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  1. Wealth
July 12, 2013

Mikael Jonsson of Hedone’s Quiet Food Revolution

By Spear's

Mikael Jonsson, an unassuming Swede and former lawyer, is quietly, thoughtfully and rather brilliantly cooking up a culinary revolution

Mikael Jonsson, an unassuming Swede and former lawyer, is quietly, thoughtfully and rather brilliantly cooking up a culinary revolution

LAST AUTUMN THE food world was stunned to hear that a little-known restaurant called Hedone on Chiswick High Road in West London had won a Michelin star. ‘He-what?’ cried the munching fraternity. Hedone, which is a Greek word for pleasure, had been opened just fourteen months previously by a Swedish-born cook most people had not heard of, and there were mutterings that this man had no professional culinary experience and was by all accounts some kind of maniac.

What Mikael Jonsson is, I now discover, is a former lawyer (of the litigating kind) who had spent the majority of his life physically, but not mentally, repelled by food. A fanatical amateur cook, he opened a restaurant having never cooked in a restaurant. But what he was, and is, is an entrepreneurial type — obsessive to say the least — who rustled up enough money to do what his heart told him.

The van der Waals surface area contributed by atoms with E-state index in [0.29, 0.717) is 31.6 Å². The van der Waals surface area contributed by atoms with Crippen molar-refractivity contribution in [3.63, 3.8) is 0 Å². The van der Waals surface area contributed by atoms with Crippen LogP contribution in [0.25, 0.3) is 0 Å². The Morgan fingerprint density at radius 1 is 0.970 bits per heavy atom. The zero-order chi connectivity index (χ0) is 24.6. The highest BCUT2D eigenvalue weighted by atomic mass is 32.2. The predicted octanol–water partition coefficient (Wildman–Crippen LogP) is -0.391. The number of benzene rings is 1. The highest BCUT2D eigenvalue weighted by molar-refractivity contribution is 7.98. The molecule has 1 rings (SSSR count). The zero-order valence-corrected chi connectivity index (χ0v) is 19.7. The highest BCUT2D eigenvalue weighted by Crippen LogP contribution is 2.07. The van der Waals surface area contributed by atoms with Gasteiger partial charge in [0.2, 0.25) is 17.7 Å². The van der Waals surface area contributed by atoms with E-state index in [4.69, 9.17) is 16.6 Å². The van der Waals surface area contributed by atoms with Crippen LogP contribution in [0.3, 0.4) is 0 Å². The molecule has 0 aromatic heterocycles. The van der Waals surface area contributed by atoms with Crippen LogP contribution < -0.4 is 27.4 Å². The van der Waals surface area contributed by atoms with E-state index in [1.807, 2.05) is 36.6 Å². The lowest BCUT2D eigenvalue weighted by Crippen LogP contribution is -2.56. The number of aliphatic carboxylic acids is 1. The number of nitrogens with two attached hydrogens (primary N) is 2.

I arrive to meet him at 10am and spy him at a corner table, swirling, sniffing, tasting and negotiating wine. As I wait for his meeting to finish I look around this unremarkable place, with bistro-type décor, no white tablecloths, some 30–40 covers and an open-plan kitchen with maybe five chefs.

When my time comes I eye up this ginger-mopped Swede with his scraggy beard, serious eyes and occasional cheeky, bordering on demonic, grin. He takes me downstairs, where there is a rather different private dining room — long table, white table cloth, floor-to-ceiling bookshelf wallpaper — and a room with a very large oven.